As the videogame industry grows all kinds of new and innovative ideas flourish into life providing us with unforgettable experiences that leave impressions long after the game is over. Movies have been doing the same for over a century and have matured to the point where an interesting idea can be translated into an amazing experience, but can these two forms of media merge successfully to give the user something they can related to yet be utterly engrossing?
Back in 2005 Quantic Dreams released Fahrenheit, a paranormal thriller that introduced gamers to a new form of interactive storytelling with its imaginative ideas it showed that there was a market for a game that focused on the cinematic side of storytelling.
Jump to today and what has seemed like a millennia in development Quantic Dreamís Heavy Rain is here but will it be able to build upon the foundations Fahrenheit lay or will it simply be a 7 hour cut scene? Read on to find out.
For a cinematic adventure game like Heavy Rain story is key, the background to the game centres around a serial killer who has been terrorising a city, on each of the victims an origami figure is left, the killer is nicknamed ĎThe Origami Killer.í Now a boy has just gone missing and with less than a week to find him before he is the next victim you take the role of four characters as they uncover the truth behind these killings and track down the real killer before itís too late.
The story is presented much like a movie for the most part and is played in chronological order from start to finish with a few flashbacks here and there. Each of the four main characters has their own separate story line which on occasion crossover throughout the game leading to a final climax where all the stories converge. This method of storytelling is nothing new and it allows for a very consistent and well managed pace, never throughout the game will you get lost or frustrated with the lack of progress in the story as it has been very cleverly crafted to offer what seems like a world of possibilities yet keeps you tied very closely to the main plot.
Speaking of possibilities one of the features the developers have shown off is the choice system in that whatever you do will ultimately change the story and not just the ending, there are possibilities to kill main characters throughout the game and even change some key events based on what you do making Heavy Rain a different experience to each and every person who plays it. Some people might argue that since your decisions shape the events that happen throughout the game that there is no one correct story, this is true as everybody has different views on what is right. If someone tries to kill you then is placed in a position there their life is in your hands, what would you do? The game thrives on moral choice and the only correct way to play the game is what you as the player deem is correct according to your own moral code.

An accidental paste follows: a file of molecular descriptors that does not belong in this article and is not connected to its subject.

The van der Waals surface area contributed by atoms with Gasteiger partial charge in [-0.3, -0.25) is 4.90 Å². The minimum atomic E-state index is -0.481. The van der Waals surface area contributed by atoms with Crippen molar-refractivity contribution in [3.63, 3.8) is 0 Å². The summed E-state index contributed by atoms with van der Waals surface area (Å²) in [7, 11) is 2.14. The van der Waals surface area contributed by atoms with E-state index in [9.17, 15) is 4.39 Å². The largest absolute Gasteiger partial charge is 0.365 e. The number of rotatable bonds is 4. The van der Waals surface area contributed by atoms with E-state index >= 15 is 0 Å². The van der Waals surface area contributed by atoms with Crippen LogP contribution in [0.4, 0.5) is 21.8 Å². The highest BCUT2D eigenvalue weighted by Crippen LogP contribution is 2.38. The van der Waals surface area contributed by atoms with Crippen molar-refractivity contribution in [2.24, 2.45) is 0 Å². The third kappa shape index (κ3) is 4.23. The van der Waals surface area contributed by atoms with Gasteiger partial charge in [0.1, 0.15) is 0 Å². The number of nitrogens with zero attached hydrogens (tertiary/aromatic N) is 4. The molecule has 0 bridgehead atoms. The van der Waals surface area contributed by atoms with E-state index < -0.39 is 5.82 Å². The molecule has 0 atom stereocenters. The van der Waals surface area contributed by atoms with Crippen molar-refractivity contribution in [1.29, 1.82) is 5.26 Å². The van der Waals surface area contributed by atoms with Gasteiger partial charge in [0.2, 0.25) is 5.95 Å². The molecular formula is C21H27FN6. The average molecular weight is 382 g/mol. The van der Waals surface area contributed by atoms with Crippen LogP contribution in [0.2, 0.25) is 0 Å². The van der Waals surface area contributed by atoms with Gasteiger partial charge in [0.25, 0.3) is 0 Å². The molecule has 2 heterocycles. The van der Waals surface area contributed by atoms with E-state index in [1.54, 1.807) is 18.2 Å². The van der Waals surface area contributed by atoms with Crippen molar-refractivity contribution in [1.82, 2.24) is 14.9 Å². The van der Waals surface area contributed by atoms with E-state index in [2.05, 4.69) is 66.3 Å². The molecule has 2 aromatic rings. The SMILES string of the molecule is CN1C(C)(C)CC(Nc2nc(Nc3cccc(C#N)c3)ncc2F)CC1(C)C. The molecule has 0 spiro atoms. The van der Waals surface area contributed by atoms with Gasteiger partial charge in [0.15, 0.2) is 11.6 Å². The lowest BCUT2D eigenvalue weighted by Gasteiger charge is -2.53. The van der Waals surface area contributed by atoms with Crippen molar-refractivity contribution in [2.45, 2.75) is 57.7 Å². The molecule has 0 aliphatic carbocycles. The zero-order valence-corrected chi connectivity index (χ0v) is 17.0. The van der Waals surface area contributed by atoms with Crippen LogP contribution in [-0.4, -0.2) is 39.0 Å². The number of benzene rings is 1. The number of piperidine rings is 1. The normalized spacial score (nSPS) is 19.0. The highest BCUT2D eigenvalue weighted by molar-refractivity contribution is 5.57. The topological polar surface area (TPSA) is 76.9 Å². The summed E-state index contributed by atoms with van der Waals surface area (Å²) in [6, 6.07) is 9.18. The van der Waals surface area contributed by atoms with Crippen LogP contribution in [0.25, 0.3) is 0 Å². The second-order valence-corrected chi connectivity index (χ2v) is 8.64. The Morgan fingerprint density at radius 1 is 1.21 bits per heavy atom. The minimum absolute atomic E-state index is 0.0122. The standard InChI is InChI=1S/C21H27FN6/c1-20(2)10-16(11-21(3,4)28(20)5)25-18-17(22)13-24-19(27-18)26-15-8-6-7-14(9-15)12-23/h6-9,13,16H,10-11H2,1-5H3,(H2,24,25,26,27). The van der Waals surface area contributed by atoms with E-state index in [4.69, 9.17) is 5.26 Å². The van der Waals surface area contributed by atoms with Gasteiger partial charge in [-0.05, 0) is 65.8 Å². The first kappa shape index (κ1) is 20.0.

Most adventure games of this type have found a new home on Nintendo DS where the emphasis is placed on the story and not the controls of the game, Heavy Rainís control scheme is different to any 3rd person adventure game on the market right now. You control your character in real time using a combination of the left analogue stick and R2, I know what youíre thinking, this is the same control scheme as found in racing games, and youíd be correct the closest I can compare it to is the older Resident Evil games where the character will only move in the direction they are facing but instead of pushing forward with the analogue stick to walk you have to hold down the R2 trigger. It can be a little haphazard controlling what should be a woman but feels like a tank and trying to position your character in front of interactive objects can be somewhat tricky for the first few hours of the game.
Heavy Rain likes to sell itself as a Hollywood esque Psychological thriller that immerses the player into a world where you will feel like you are playing a movie. Most games have a set number of actions or moves the characters can do but to achieve what Quantic Dreams have with Heavy Rain they completely scrapped this idea in favour of giving the player the ability to perform hundreds of different actions throughout the game. This was made possible through onscreen button combinations that allow the user to do mundane things such as shave right through to investigating areas looking for evidence.
Action sequences in the game are controlled though quick time events much like an old FMV based game but unlike FMV games the transitions are smooth and even mistakes do not mean that you will lose the fight or fail only that your character may get cut or bruised. The action sequences and the button combination sections both use the same icons and some action sequences will require the use of button combinations so it all integrates quite well. Unfortunately there is one little gripe to be had with this system, one of the button combinations involves you tapping said button numerous times, the icon shakes to show you have to press it more than once but in the game especially during an intense moment your when your character is scared the icons will shake to show they are scared, it can on a few occasions be a little confusing to think through what the game wants you to do especially during an intense moment and they could have used colours to differentiate what is emotion and what is an action.